Who wasn’t gobsmacked by Reed Elsevier’s announcement this AM that it plans to sell Reed Business Information, the magazine publishing division that includes Variety and Daily Variety, Broadcasting and Cable, Multichannel News, and Publishers Weekly. Well, everyone except RBI-U.S. CEO Tad Smith who sent a memo reassuring his staff that “the announcement this morning neither surprises nor worries me”. And Reed Business CEO Gerard van de Aast, who thinks “we will continue to do well under new ownership”. (See full texts of their email blasts below…)
According to the official statement, parent company Reed Elsevier chief exec Crispin Davis said the move was aimed at “reducing exposure to advertising markets and cyclicality,” enabling the Anglo-Dutch group to focus on its core business of “subscription-based information and workflow solutions.” (Oh, c’mon, we all really know this is because so many writers cancelled their subscriptions to Variety because of its slanted coverage of the strike, right? Just kidding…)
My first thought is: dear god, don’t let Rupert Murdoch buy Variety. My second thought is how this development really presents a dilemma for Hollywood: what if someone buys Variety and turns it into a real news-gathering operation and not just an echo chamber for the powers-that-be that control showbiz? There’s also been a lot of talk that debt-loaded Nielsen may be looking to dump its publishing arm as well (the beleaguered Hollywood Reporter, Mediaweek) but CEO David Calhoun denies it.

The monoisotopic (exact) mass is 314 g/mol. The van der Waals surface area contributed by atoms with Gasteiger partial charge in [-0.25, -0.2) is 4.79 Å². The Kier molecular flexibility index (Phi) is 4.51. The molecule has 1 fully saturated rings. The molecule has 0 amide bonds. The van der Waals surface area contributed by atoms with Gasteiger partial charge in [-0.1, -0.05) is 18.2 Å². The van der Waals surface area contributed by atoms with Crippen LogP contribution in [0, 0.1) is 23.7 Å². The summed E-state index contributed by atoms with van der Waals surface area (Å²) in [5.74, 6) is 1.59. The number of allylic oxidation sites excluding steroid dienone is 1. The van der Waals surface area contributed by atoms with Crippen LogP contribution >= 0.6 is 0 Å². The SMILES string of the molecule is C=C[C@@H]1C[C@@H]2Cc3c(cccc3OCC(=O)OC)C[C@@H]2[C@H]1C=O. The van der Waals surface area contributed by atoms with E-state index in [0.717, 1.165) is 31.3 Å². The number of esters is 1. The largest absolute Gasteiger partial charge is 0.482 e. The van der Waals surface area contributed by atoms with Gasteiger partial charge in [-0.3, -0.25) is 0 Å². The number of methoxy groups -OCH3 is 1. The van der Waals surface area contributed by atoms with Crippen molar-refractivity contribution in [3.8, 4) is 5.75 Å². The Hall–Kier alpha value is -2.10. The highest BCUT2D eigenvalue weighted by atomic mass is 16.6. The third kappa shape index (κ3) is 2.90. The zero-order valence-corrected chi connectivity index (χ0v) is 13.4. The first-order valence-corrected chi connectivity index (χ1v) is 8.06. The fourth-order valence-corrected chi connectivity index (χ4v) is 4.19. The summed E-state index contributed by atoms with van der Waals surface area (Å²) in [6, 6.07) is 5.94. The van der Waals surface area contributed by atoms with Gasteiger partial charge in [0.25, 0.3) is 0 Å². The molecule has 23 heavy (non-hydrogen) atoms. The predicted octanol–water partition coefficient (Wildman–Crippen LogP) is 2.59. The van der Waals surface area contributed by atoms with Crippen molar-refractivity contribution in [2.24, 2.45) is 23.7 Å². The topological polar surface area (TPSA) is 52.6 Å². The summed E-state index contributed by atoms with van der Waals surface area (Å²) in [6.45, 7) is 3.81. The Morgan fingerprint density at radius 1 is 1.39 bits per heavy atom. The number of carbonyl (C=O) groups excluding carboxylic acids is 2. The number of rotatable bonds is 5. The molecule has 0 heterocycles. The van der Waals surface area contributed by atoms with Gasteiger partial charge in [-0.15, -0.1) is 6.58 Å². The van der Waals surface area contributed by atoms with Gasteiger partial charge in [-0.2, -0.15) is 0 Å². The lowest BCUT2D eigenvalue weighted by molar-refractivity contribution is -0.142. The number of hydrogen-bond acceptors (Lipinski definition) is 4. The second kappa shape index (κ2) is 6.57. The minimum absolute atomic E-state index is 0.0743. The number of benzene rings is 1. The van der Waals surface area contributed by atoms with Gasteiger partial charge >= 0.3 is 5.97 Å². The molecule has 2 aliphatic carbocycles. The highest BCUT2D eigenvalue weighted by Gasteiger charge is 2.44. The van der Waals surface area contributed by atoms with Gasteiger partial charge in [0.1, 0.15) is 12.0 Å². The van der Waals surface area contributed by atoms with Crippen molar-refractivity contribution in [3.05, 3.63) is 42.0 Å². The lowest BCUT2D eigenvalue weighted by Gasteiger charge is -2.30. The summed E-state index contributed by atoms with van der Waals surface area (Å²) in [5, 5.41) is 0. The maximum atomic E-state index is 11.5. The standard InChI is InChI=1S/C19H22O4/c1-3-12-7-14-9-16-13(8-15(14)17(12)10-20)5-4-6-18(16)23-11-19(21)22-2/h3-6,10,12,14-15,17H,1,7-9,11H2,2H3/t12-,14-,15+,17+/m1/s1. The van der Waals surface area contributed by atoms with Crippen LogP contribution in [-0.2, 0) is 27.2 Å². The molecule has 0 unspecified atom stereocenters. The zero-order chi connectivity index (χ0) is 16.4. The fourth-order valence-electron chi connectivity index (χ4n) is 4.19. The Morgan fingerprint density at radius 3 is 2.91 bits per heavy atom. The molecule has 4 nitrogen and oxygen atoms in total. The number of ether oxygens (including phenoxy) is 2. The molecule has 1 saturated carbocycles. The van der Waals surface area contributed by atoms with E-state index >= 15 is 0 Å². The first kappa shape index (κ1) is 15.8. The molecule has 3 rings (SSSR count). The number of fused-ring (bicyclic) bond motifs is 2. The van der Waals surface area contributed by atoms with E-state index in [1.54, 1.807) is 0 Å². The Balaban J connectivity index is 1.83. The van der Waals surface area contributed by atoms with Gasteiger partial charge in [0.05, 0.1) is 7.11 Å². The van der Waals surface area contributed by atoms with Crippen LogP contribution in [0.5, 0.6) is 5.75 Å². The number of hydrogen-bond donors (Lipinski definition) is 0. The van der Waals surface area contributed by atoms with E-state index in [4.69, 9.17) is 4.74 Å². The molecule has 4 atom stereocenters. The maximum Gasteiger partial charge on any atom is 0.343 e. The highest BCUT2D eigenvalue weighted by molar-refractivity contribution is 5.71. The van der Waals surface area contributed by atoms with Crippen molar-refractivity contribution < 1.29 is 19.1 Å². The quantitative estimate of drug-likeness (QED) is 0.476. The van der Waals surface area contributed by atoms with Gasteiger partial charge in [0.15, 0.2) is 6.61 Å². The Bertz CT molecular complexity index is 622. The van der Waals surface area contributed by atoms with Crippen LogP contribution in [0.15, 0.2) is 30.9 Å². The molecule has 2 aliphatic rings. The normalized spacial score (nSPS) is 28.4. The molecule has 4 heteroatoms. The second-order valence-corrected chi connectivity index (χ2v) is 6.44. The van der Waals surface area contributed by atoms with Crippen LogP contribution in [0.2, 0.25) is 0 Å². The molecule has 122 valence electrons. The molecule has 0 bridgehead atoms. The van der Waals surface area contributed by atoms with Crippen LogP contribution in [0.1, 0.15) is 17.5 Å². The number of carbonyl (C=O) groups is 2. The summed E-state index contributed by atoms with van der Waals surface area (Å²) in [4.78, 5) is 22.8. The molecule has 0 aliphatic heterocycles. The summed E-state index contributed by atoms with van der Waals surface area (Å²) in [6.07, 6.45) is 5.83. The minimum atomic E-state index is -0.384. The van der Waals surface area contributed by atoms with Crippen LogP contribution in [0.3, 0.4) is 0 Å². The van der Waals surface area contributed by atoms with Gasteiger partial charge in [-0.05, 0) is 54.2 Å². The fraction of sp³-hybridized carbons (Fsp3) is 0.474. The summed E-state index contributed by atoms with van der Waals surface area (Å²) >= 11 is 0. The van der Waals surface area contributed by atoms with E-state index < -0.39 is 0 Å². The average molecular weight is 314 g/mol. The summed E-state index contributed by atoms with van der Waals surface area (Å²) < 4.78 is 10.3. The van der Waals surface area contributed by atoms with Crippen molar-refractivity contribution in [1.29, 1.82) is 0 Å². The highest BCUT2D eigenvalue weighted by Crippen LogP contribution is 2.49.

Here are the memos:
From: Smith, Tad (RBI-US)
Sent: Wednesday, February 20, 2008 11:11 PM
To: RBI-US All Employees; RBI-US RCD – Canadian Employees
Subject: IMPORTANT BUSINESS ANNOUNCEMENT FROM TAD SMITH AND ALSO ONE FROM GERARD VAN DE AAST
As many of you now know, our parent company Reed Elsevier announced this morning that it was putting Reed Business’ worldwide publishing business up for sale. Reed Elsevier no longer views advertising-dependent businesses as aligned with its growth strategy.
The announcement this morning neither surprises nor worries me. We have a vibrant and exciting business that is successfully making the transition from print to online across dozens of market sectors in countries all around the world. There will be a healthy appetite for our business and your many contributions as staff members.
The sale process will commence immediately, but it is unclear how long it will take to complete. For my part, I am committed to leading our business as your CEO during the sale process and thereafter. In the meantime, business will continue as usual and everyone’s jobs, benefits and pay will be unaffected.